There is a value in this that an economic model of shortcuts and profits could not possibly understand. And if one looks at areas such as Blackpool, the sense of decay begins with the lack of thriving high streets. The Labour Party is slowly beginning to grasp this and has called for measures that allow councils to take ownership of vacant shops. This would entail of councils working with owners of vacant shops to revitalise the business. Should this not prove possible, the council would then secure management of the shop, though the owner would be able to eventually claim the rent payment on it.

Whilst there needs to be more on this front, it is at least a sign that Labour is thinking in the correct direction. What is also crucial to the survival of the high street in the face of the current pressures is the end of lockdown courtesy of a successful widespread vaccine programme. The government has moved swiftly on securing vaccines for the country, and should the UK be in a position to emerge out of lockdown soon, that would a lifeline for many businesses currently drowning. The prospect of another Christmas with the shutters pulled down would simply obliterate countless smaller businesses.

It is too easy to dismiss concerns of the rapid pace of change as nostalgia and refusal to accept the modern times, but the era of increasingly replacing high street retail with e-commerce must be robustly resisted in the interests of preserving what makes our local communities enchanting. Towns like Green Street depend on the small businesses that provide a sense of heart and history to the community. However, just preserving the past is not enough. We need to also help revitalise them with new businesses.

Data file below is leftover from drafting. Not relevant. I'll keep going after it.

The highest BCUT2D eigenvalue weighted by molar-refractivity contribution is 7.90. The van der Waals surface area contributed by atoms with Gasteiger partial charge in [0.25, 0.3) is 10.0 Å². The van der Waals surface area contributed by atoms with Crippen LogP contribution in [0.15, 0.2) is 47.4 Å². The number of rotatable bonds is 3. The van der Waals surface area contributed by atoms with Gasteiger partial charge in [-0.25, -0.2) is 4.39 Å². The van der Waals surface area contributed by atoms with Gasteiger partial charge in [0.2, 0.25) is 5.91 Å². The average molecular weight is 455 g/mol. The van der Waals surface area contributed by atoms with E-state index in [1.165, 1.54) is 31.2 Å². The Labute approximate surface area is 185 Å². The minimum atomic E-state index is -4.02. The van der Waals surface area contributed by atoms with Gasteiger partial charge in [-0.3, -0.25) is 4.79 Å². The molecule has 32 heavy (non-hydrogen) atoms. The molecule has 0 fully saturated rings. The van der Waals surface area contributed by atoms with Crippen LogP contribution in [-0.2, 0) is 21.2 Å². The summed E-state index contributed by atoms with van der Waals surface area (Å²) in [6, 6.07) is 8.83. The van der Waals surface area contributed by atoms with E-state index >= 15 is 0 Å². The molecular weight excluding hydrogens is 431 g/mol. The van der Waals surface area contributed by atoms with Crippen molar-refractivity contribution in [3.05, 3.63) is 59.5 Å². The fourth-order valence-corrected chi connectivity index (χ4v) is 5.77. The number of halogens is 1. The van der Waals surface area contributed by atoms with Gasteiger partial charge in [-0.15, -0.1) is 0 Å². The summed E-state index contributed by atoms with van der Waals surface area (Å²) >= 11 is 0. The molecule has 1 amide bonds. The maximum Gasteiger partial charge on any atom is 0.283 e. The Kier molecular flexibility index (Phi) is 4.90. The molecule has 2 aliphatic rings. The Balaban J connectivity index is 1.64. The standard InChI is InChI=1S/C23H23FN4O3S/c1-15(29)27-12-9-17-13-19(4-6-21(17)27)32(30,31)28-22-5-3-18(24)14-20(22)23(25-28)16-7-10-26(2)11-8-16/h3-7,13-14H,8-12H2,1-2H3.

One tool in revitalising the high streets is community ownership, which means businesses are democratically owned by the local residents. A great example of this are community pubs – while one in five British pubs had to close between 2009 – 2019, every single one of the 118 community pubs in the country has remained in operation since the first one was established in 2004. Even as Covid has wreaked havoc in the pub industry, not a single one of the community pubs have been forced to close permanently.

With bipartisan support, the government has recently announced a £150 million Community Ownership Fund to help ordinary people buy or take over local community assets at risk of being lost and convert them into community-owned cooperatives. The focus is especially on pubs and sports amenities. The funding will be provided in the form of matched investment in crowdfunding campaigns of community share offerings. Community shares are a form of financial securities that allow investment into cooperatives – the investor receives no voting rights in the enterprise, but they do receive a modest return and can withdraw the money after an agreed period. The first community shares were issued in 2012, and since then they have raised over £155 million from over 104,000 ordinary people. This has included 585 campaigns of which only 10 have failed to an extent that the investors have lost any money, and the average return has been around 4.8%. The Community Ownership Fund The Community Ownership Fund will make matched investments – so if a community group raises £100,000 of community share investments, the fund will invest an additional £100,000. The matched investments are capped at £250,000 but exceptions can be made for fan-owned sports teams, that can be provided with a maximum of 1 million pounds in exceptional circumstances. We at Mutual Interest will be doing our best to help promote these campaigns.

The atomization of individuals and concentration of faceless, rootless capital that seeks to solely maximise profits is ripping apart the social fabric that binds us together into neighbourhoods and communities. Government interventions are needed, but this tragic pandemic has also led into spontaneous outbursts of neighbours helping each other. We must not let this spirit fade away, but it should rather be harnessed into a force that will breath new life into our communities, creating stronger neighbourhood ties and more lively high streets.